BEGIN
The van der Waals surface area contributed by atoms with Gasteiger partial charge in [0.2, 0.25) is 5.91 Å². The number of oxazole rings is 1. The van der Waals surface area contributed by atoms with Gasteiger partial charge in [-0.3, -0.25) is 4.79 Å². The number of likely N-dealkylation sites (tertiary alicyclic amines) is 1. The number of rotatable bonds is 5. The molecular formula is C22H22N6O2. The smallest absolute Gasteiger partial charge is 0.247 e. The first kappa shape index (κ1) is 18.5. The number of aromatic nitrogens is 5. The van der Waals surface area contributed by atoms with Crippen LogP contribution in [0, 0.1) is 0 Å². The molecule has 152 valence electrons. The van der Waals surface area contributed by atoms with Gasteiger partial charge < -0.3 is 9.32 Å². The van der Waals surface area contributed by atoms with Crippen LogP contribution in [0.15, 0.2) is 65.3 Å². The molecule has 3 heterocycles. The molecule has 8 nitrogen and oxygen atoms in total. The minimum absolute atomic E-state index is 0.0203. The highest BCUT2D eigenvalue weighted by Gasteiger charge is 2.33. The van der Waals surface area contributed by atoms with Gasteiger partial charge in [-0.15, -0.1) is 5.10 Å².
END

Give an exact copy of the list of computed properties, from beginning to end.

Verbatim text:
The van der Waals surface area contributed by atoms with Gasteiger partial charge in [0.2, 0.25) is 5.91 Å². The number of oxazole rings is 1. The van der Waals surface area contributed by atoms with Gasteiger partial charge in [-0.3, -0.25) is 4.79 Å². The number of likely N-dealkylation sites (tertiary alicyclic amines) is 1. The number of rotatable bonds is 5. The molecular formula is C22H22N6O2. The smallest absolute Gasteiger partial charge is 0.247 e. The first kappa shape index (κ1) is 18.5. The number of aromatic nitrogens is 5. The van der Waals surface area contributed by atoms with Crippen LogP contribution in [0, 0.1) is 0 Å². The molecule has 152 valence electrons. The van der Waals surface area contributed by atoms with Gasteiger partial charge < -0.3 is 9.32 Å². The van der Waals surface area contributed by atoms with Crippen LogP contribution in [0.15, 0.2) is 65.3 Å². The molecule has 3 heterocycles. The molecule has 8 nitrogen and oxygen atoms in total. The minimum absolute atomic E-state index is 0.0203. The highest BCUT2D eigenvalue weighted by Gasteiger charge is 2.33. The van der Waals surface area contributed by atoms with Gasteiger partial charge in [-0.15, -0.1) is 5.10 Å².